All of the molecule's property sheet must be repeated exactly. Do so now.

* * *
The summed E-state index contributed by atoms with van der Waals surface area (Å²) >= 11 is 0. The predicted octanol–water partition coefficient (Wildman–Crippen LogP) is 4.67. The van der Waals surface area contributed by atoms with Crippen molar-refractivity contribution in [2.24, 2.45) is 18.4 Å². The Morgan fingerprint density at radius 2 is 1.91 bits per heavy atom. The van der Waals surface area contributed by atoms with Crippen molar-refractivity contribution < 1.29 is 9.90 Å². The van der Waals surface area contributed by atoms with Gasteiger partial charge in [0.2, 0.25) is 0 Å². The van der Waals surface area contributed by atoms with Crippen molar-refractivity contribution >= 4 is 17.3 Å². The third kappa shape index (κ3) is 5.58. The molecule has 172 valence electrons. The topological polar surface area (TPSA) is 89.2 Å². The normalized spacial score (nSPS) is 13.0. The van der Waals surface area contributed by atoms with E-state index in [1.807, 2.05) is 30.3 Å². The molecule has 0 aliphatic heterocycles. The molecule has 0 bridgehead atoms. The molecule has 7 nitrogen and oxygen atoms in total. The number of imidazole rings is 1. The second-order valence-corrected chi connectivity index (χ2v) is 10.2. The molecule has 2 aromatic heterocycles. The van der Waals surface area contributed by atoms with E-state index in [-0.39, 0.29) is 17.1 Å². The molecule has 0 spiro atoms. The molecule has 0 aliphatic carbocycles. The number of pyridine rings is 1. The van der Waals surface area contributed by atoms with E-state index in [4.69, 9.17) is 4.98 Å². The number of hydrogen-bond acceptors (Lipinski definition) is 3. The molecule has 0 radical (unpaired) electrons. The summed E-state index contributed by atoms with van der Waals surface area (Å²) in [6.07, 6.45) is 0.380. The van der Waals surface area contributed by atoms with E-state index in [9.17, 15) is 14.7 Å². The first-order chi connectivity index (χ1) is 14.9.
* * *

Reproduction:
The summed E-state index contributed by atoms with van der Waals surface area (Å²) >= 11 is 0. The predicted octanol–water partition coefficient (Wildman–Crippen LogP) is 4.67. The van der Waals surface area contributed by atoms with Crippen molar-refractivity contribution in [2.24, 2.45) is 18.4 Å². The Morgan fingerprint density at radius 2 is 1.91 bits per heavy atom. The van der Waals surface area contributed by atoms with Crippen molar-refractivity contribution < 1.29 is 9.90 Å². The van der Waals surface area contributed by atoms with Gasteiger partial charge in [0.2, 0.25) is 0 Å². The van der Waals surface area contributed by atoms with Crippen molar-refractivity contribution >= 4 is 17.3 Å². The third kappa shape index (κ3) is 5.58. The molecule has 172 valence electrons. The topological polar surface area (TPSA) is 89.2 Å². The normalized spacial score (nSPS) is 13.0. The van der Waals surface area contributed by atoms with E-state index in [1.807, 2.05) is 30.3 Å². The molecule has 0 aliphatic heterocycles. The molecule has 0 bridgehead atoms. The molecule has 7 nitrogen and oxygen atoms in total. The number of imidazole rings is 1. The second-order valence-corrected chi connectivity index (χ2v) is 10.2. The molecule has 2 aromatic heterocycles. The van der Waals surface area contributed by atoms with E-state index in [-0.39, 0.29) is 17.1 Å². The molecule has 0 spiro atoms. The molecule has 0 aliphatic carbocycles. The number of pyridine rings is 1. The van der Waals surface area contributed by atoms with E-state index in [4.69, 9.17) is 4.98 Å². The number of hydrogen-bond acceptors (Lipinski definition) is 3. The molecule has 0 radical (unpaired) electrons. The summed E-state index contributed by atoms with van der Waals surface area (Å²) in [6.07, 6.45) is 0.380. The van der Waals surface area contributed by atoms with E-state index in [9.17, 15) is 14.7 Å². The first-order chi connectivity index (χ1) is 14.9.